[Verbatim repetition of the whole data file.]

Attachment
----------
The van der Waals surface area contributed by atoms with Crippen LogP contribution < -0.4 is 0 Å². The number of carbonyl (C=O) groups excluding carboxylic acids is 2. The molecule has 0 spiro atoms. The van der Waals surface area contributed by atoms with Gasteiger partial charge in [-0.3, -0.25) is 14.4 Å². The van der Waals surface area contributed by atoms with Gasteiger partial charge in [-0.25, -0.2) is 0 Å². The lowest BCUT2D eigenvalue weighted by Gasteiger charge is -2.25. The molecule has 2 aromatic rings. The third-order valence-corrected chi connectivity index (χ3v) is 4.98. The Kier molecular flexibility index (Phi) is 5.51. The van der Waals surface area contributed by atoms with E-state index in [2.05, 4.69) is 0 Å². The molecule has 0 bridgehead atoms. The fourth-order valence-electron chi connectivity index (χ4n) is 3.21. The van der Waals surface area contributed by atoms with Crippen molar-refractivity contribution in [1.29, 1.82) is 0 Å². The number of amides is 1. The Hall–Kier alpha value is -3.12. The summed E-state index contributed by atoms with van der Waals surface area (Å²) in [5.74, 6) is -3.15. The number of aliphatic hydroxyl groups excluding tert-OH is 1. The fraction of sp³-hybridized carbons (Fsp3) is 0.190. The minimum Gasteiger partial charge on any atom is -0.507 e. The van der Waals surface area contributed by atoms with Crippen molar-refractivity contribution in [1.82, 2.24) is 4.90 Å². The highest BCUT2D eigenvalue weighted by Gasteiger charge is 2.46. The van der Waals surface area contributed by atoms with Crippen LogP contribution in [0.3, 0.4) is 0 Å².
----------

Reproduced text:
The van der Waals surface area contributed by atoms with Crippen LogP contribution < -0.4 is 0 Å². The number of carbonyl (C=O) groups excluding carboxylic acids is 2. The molecule has 0 spiro atoms. The van der Waals surface area contributed by atoms with Gasteiger partial charge in [-0.3, -0.25) is 14.4 Å². The van der Waals surface area contributed by atoms with Gasteiger partial charge in [-0.25, -0.2) is 0 Å². The lowest BCUT2D eigenvalue weighted by Gasteiger charge is -2.25. The molecule has 2 aromatic rings. The third-order valence-corrected chi connectivity index (χ3v) is 4.98. The Kier molecular flexibility index (Phi) is 5.51. The van der Waals surface area contributed by atoms with E-state index in [2.05, 4.69) is 0 Å². The molecule has 0 bridgehead atoms. The fourth-order valence-electron chi connectivity index (χ4n) is 3.21. The van der Waals surface area contributed by atoms with Crippen molar-refractivity contribution in [1.29, 1.82) is 0 Å². The number of amides is 1. The Hall–Kier alpha value is -3.12. The summed E-state index contributed by atoms with van der Waals surface area (Å²) in [5.74, 6) is -3.15. The number of aliphatic hydroxyl groups excluding tert-OH is 1. The fraction of sp³-hybridized carbons (Fsp3) is 0.190. The minimum Gasteiger partial charge on any atom is -0.507 e. The van der Waals surface area contributed by atoms with Crippen molar-refractivity contribution in [1.82, 2.24) is 4.90 Å². The highest BCUT2D eigenvalue weighted by Gasteiger charge is 2.46. The van der Waals surface area contributed by atoms with Crippen LogP contribution in [0.3, 0.4) is 0 Å².